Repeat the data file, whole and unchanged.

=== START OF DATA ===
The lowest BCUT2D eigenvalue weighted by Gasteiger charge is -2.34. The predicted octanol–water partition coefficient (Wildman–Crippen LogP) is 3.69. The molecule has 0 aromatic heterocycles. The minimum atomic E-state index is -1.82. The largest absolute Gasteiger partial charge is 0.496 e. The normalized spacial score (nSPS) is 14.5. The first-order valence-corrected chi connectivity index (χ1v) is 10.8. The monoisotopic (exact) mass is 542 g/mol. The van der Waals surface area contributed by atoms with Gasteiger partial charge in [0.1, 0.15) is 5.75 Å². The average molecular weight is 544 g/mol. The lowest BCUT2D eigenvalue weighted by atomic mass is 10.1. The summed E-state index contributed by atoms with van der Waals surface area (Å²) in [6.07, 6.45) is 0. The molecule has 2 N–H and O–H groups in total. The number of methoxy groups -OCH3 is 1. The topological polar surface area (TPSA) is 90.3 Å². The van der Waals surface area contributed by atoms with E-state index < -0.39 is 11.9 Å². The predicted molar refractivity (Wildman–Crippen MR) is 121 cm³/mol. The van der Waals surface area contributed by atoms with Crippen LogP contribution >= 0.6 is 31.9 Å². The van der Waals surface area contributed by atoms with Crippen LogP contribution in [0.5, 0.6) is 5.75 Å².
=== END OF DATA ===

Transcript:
The lowest BCUT2D eigenvalue weighted by Gasteiger charge is -2.34. The predicted octanol–water partition coefficient (Wildman–Crippen LogP) is 3.69. The molecule has 0 aromatic heterocycles. The minimum atomic E-state index is -1.82. The largest absolute Gasteiger partial charge is 0.496 e. The normalized spacial score (nSPS) is 14.5. The first-order valence-corrected chi connectivity index (χ1v) is 10.8. The monoisotopic (exact) mass is 542 g/mol. The van der Waals surface area contributed by atoms with Gasteiger partial charge in [0.1, 0.15) is 5.75 Å². The average molecular weight is 544 g/mol. The lowest BCUT2D eigenvalue weighted by atomic mass is 10.1. The summed E-state index contributed by atoms with van der Waals surface area (Å²) in [6.07, 6.45) is 0. The molecule has 2 N–H and O–H groups in total. The number of methoxy groups -OCH3 is 1. The topological polar surface area (TPSA) is 90.3 Å². The van der Waals surface area contributed by atoms with E-state index < -0.39 is 11.9 Å². The predicted molar refractivity (Wildman–Crippen MR) is 121 cm³/mol. The van der Waals surface area contributed by atoms with Crippen LogP contribution >= 0.6 is 31.9 Å². The van der Waals surface area contributed by atoms with Crippen LogP contribution in [0.5, 0.6) is 5.75 Å².